“My advice to early-career developers is to start their career as an I-shaped developer.” Swamy says, “I think it’s important to master something when you’re young. Nothing compares to the knowledge you gain when you’re delving into the nitty-gritty. Identify your interests, narrow your focus, and arrange the building blocks.”
“If you try to spread yourself too thin when you're beginning your career, your learning experience will be unsatisfactory and your knowledge, shallow.”, he continues
“Evolving into a T-shaped developer will almost be natural as you walk further down your career path. At CRED, we enable this by providing employees a soft boundary and progressive learning program. If a front-end engineer wants to transition to a full-stack position, they’re equipped to do so.”
Beautiful Things Last.
The CRED app has received countless accolades for its UI design, and Ketan tells us why.
“Everyone at CRED believes beautiful things last.” he says, “For a moment, let’s compare a suburban train station and a metro station in a city in India. They’re both a part of similar means of transport, but commuters treat them very differently.”
A 2019 Swacch Rail Swacch Bharat survey revealing the cleanliness scores of non-suburban and suburban railways stations in India backs up Ketan’s statement. The relatively new metro stations have been praised for their polished looks and world-class standards. “Visual appeal plays a big role in how well people treat something.”
“There’s a common confusion in companies’ product teams when it comes to design, development, and which aspects of these should come first. We’re a design-first company to the core.” Ketan says.
“The design team is free to build whatever they want and whenever they want, and we proceed by building frameworks and platforms around it to make it come to life.” he details the steps of building at CRED.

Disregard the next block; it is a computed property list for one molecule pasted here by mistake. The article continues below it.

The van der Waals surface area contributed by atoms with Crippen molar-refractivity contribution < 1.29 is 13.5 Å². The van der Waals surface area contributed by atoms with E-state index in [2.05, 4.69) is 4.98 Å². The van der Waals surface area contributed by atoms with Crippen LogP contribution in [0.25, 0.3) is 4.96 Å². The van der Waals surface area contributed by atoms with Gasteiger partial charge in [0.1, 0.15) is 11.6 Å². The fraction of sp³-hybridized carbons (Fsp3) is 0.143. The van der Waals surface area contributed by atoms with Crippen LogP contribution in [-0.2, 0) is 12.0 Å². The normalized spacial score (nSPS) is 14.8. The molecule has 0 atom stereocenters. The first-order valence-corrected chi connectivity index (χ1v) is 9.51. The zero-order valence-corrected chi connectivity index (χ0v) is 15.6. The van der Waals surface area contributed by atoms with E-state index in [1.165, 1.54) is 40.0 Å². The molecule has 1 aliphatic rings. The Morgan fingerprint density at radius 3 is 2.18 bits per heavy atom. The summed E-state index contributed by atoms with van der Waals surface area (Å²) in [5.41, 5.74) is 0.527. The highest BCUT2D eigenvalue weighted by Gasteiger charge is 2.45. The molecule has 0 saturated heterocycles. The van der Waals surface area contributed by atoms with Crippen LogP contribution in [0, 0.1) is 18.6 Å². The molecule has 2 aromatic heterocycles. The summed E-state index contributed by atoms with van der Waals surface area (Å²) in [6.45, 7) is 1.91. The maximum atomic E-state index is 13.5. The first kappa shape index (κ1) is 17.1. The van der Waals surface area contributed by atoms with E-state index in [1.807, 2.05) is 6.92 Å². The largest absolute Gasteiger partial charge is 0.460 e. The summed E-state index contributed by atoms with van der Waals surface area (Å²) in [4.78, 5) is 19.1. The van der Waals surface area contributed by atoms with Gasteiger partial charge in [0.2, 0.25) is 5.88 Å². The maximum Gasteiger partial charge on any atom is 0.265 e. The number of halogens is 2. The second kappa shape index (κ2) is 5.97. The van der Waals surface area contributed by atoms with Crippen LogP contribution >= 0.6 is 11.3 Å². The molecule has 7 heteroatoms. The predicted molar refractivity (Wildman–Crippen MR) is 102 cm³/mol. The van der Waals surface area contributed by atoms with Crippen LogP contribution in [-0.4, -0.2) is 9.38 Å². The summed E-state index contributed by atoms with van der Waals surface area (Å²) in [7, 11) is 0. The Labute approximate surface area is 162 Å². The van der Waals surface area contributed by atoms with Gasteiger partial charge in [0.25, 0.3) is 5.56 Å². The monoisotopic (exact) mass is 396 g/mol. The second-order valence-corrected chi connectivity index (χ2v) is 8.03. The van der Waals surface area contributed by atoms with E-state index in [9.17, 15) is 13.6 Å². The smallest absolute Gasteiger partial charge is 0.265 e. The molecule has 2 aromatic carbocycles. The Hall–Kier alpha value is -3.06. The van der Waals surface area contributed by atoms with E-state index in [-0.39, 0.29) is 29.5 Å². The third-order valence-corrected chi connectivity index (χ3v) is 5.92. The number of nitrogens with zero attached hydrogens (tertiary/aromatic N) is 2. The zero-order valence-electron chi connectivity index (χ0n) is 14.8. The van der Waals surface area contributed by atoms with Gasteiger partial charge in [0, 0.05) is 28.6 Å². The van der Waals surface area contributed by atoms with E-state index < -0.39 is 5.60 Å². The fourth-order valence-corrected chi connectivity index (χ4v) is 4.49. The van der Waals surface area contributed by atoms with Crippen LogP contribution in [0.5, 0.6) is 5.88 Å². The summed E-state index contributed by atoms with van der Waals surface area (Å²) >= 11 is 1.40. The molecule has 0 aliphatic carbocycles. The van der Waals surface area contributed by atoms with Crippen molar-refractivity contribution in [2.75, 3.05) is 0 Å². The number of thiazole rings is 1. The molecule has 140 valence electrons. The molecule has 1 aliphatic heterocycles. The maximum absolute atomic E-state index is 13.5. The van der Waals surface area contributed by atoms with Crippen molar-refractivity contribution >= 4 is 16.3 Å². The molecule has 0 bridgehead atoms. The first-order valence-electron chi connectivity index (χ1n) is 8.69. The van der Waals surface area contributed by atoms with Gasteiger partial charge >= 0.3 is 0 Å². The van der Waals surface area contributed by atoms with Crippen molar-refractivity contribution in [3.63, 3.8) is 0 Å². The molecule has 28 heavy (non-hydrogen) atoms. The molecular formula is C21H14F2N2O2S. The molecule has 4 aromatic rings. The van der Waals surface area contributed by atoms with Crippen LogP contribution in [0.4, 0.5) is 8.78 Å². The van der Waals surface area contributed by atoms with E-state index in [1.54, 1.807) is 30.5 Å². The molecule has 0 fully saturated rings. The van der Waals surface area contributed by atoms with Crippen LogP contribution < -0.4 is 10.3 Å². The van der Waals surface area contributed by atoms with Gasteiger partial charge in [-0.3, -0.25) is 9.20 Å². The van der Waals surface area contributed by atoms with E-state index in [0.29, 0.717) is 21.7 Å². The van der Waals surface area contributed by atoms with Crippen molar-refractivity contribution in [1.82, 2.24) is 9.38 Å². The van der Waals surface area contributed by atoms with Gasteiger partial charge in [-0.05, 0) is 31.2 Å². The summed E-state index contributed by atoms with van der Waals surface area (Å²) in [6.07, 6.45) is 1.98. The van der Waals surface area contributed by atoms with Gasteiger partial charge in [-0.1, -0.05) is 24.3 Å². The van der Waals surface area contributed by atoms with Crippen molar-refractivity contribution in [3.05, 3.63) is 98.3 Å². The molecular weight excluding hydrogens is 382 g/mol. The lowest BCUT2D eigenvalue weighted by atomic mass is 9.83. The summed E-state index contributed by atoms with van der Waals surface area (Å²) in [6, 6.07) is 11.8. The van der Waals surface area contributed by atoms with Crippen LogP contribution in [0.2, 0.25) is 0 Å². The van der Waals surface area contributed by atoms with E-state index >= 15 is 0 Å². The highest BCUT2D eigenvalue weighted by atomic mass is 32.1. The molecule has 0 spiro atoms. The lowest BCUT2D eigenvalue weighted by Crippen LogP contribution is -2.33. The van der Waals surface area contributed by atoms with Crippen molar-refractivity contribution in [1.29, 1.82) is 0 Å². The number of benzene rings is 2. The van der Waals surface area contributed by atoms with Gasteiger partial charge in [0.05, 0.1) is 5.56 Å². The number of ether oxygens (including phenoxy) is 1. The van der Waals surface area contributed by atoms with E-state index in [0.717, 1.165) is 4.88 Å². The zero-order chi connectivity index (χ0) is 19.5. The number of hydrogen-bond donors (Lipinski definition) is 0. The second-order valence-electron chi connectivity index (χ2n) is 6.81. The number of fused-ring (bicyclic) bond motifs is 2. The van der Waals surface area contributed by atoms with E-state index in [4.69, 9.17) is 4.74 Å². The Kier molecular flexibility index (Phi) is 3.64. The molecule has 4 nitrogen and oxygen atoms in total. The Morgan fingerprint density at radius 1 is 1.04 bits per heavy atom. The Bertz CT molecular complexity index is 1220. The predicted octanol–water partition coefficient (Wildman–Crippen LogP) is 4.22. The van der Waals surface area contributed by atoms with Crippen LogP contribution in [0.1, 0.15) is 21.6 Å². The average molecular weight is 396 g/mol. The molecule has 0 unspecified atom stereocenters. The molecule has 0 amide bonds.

“Next, we do something called dogfooding where we internally test out the feature with a close-knit beta testing group. We have a rigorous feedback process, and we test every little thing.”
On Building a Perfect Tech Stack.
Talking about the process of choosing tools for a stack, Kiran says, “While it’s tempting to run to the next best thing in the market, it’s important to keep in mind the company’s needs, goals, and your employee’s expertise.”
Some common architectures in the industry today are Event-driven, Microkernel, and Microservices architecture - the latter seeing a rise in adoption of late.
“Choosing an architecture and the technologies accompanying it is an elaborate process. The most important thing to keep in mind is the cost of development and maintenance and the possible future extensions,” she concludes.
What does CRED’s tech stack look like? Ganesh answers, “Our infrastructure runs on AWS cloud. We try to leverage AWS’ features for all of our functions. Self-managing a database is not an easy task, so the industry is moving towards fully managed services.”
AWS has proved to be a boon for many companies shifting to the cloud, and Amazon reported a whopping 37% revenue growth for AWS in Q2 2021.
“We use Java to develop microservices and rely on the Spring Boot framework quite a lot. On the database front, we prefer MySQL or RDS.” Ganesh says.
“We’re also constantly exploring, and recent entrants to our tech stack are Golang and gRPC in place of REST.” Some advantages of using gRPC over REST are better speed and capabilities like duplex streaming. In recent years, many tech-first companies have made the shift to gRPC in their environments.